Nanna and Jørgen Ditzel collection, Copenhagen
Whilst I was in Copenhagen I was able to meet with Dennie Ditzel, daughter of the leading post war designers Nanna and Jørgen Ditzel and archivist of her mother’s designs. Her mother Nanna is internationally considered one of the 20th century’s leading furniture and jewellery designers; she produced over 150 designs for Georg Jensen, most of which were jewellery. She was associated with Jensen from 1954, creating pieces with a harmonious sculptural quality that had recurring concave or convex themes.
In her studio and home Dennie very kindly showed me some of her parents’ original sketch books where they would create designs for jewellery simultaneously, almost overlapping each other on occasions and then independently on others. These were a wonderful insight into their influences, many of which came about through their travels to different cities and studying various archaeological and ethnographic collections in museums.
At the end of my visit Dennie very generously presented me with a transcript of all of her mother’s original jewellery designs for Georg Jensen. This is an invaluable gift for National Museums Scotland, as it allows us to accurately date all of the pieces our Museum currently holds to their conception date, and determine whether these were partnership pieces or solo designs from the Ditzels.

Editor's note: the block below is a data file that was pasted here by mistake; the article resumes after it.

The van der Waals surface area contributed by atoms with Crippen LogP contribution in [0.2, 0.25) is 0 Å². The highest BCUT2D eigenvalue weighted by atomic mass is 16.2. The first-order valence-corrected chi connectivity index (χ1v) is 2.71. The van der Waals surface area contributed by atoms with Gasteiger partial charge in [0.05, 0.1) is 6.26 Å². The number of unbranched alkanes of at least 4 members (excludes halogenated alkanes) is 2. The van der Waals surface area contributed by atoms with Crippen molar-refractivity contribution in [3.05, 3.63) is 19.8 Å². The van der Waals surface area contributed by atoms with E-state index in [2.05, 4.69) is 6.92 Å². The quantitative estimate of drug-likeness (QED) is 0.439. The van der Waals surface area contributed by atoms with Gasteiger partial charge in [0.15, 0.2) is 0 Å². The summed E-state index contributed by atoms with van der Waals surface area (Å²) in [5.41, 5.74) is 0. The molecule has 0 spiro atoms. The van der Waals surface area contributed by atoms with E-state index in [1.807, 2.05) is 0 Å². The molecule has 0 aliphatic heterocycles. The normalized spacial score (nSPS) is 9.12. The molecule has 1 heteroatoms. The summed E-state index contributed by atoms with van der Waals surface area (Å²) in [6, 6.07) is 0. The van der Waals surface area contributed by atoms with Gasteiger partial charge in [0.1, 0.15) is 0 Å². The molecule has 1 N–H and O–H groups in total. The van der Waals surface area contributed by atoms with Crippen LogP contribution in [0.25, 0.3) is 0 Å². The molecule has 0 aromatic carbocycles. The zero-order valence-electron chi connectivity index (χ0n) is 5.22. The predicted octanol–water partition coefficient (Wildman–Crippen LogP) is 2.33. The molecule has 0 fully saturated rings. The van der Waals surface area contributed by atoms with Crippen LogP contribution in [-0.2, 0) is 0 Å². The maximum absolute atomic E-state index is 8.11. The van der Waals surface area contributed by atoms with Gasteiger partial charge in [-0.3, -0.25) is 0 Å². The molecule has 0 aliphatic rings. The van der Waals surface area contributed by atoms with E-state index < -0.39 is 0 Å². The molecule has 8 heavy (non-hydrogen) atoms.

Design Museum Denmark, Copenhagen
Design Museum Denmark, situated in what was once the Royal Frederik’s Hospital, was built in 1751 as Denmark’s first public hospital. It was also home to the design studio and furniture school of Kaare Klint, one of the originators of modern Danish design. Its permanent galleries celebrate Danish design and crafts from the 20th century to the present day through a vibrant series of exhibition spaces that juxtapose works of art, design, craft and fashion to tell the story of Danish design’s impact internationally.
As part of my tour of the Design Museum library and archives, I was surprised to be able to view some original design sketches by Henning Koppel. Koppel is regarded as one of the most famous designers who worked for Georg Jensen Silversmithy. Koppel entered the firm shortly after the end of the Second World War. His innovative modernist designs reflect his training in sculpture at the Royal Danish Academy of Fine Arts and were seen at the time to be a highly innovative move for Jensen, who had previously created nothing remotely like this. His work was highly admired and was a great influence on a new wave of jewellery designers throughout the Nordic states and Britain, with many imitating his biomorphic and sculptural forms. To be able to handle this material and see some of his wonderful design ideas at first hand was a great honour.
My main thanks for the success of this trip go to Michael von Essen, who introduced me to all the curators and specialists I met during my trip. He also very kindly put me in touch with his friend and jeweller Pernille Mouritzen, who runs a Bed and Breakfast from her family home in Christianshavn, one of the oldest parts of Copenhagen. It was a wonderful opportunity to stay within a historic Danish home and to find out about her work and practice creating wonderful dystopic pieces.